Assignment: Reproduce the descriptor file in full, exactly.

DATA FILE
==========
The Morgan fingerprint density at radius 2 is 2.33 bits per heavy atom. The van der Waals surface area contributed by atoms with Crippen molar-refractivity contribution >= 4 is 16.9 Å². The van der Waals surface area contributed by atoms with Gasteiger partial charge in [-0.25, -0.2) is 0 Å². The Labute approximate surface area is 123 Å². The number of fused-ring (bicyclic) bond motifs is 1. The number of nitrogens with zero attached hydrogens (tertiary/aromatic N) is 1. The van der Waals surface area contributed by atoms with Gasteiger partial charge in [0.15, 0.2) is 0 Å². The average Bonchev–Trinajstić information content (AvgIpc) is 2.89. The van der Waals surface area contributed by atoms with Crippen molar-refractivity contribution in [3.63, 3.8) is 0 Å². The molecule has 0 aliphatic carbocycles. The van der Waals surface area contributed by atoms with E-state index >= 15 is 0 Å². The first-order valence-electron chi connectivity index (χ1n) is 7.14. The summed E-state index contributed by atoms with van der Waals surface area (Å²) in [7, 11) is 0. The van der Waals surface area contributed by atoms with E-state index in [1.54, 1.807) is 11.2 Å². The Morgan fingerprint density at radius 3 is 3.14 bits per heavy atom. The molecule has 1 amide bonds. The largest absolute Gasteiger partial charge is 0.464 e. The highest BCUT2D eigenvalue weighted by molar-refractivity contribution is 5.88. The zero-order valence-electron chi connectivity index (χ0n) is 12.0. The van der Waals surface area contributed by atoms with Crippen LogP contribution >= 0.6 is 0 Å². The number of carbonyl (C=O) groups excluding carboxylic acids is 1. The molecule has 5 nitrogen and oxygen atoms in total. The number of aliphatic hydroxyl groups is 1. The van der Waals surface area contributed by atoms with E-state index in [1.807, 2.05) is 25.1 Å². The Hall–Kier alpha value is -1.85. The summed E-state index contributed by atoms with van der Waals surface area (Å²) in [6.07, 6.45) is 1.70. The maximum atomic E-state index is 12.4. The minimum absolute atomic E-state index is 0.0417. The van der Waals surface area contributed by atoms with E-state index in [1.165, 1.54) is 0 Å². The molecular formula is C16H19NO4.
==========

The Morgan fingerprint density at radius 2 is 2.33 bits per heavy atom. The van der Waals surface area contributed by atoms with Crippen molar-refractivity contribution >= 4 is 16.9 Å². The van der Waals surface area contributed by atoms with Gasteiger partial charge in [-0.25, -0.2) is 0 Å². The Labute approximate surface area is 123 Å². The number of fused-ring (bicyclic) bond motifs is 1. The number of nitrogens with zero attached hydrogens (tertiary/aromatic N) is 1. The van der Waals surface area contributed by atoms with Gasteiger partial charge in [0.15, 0.2) is 0 Å². The average Bonchev–Trinajstić information content (AvgIpc) is 2.89. The van der Waals surface area contributed by atoms with Crippen molar-refractivity contribution in [3.63, 3.8) is 0 Å². The molecule has 0 aliphatic carbocycles. The van der Waals surface area contributed by atoms with E-state index >= 15 is 0 Å². The first-order valence-electron chi connectivity index (χ1n) is 7.14. The summed E-state index contributed by atoms with van der Waals surface area (Å²) in [7, 11) is 0. The van der Waals surface area contributed by atoms with E-state index in [1.54, 1.807) is 11.2 Å². The Morgan fingerprint density at radius 3 is 3.14 bits per heavy atom. The molecule has 1 amide bonds. The largest absolute Gasteiger partial charge is 0.464 e. The highest BCUT2D eigenvalue weighted by molar-refractivity contribution is 5.88. The zero-order valence-electron chi connectivity index (χ0n) is 12.0. The van der Waals surface area contributed by atoms with Crippen LogP contribution >= 0.6 is 0 Å². The number of carbonyl (C=O) groups excluding carboxylic acids is 1. The molecule has 5 nitrogen and oxygen atoms in total. The number of aliphatic hydroxyl groups is 1. The van der Waals surface area contributed by atoms with E-state index in [1.807, 2.05) is 25.1 Å². The Hall–Kier alpha value is -1.85. The summed E-state index contributed by atoms with van der Waals surface area (Å²) in [6.07, 6.45) is 1.70. The maximum atomic E-state index is 12.4. The minimum absolute atomic E-state index is 0.0417. The van der Waals surface area contributed by atoms with E-state index in [1.165, 1.54) is 0 Å². The molecular formula is C16H19NO4.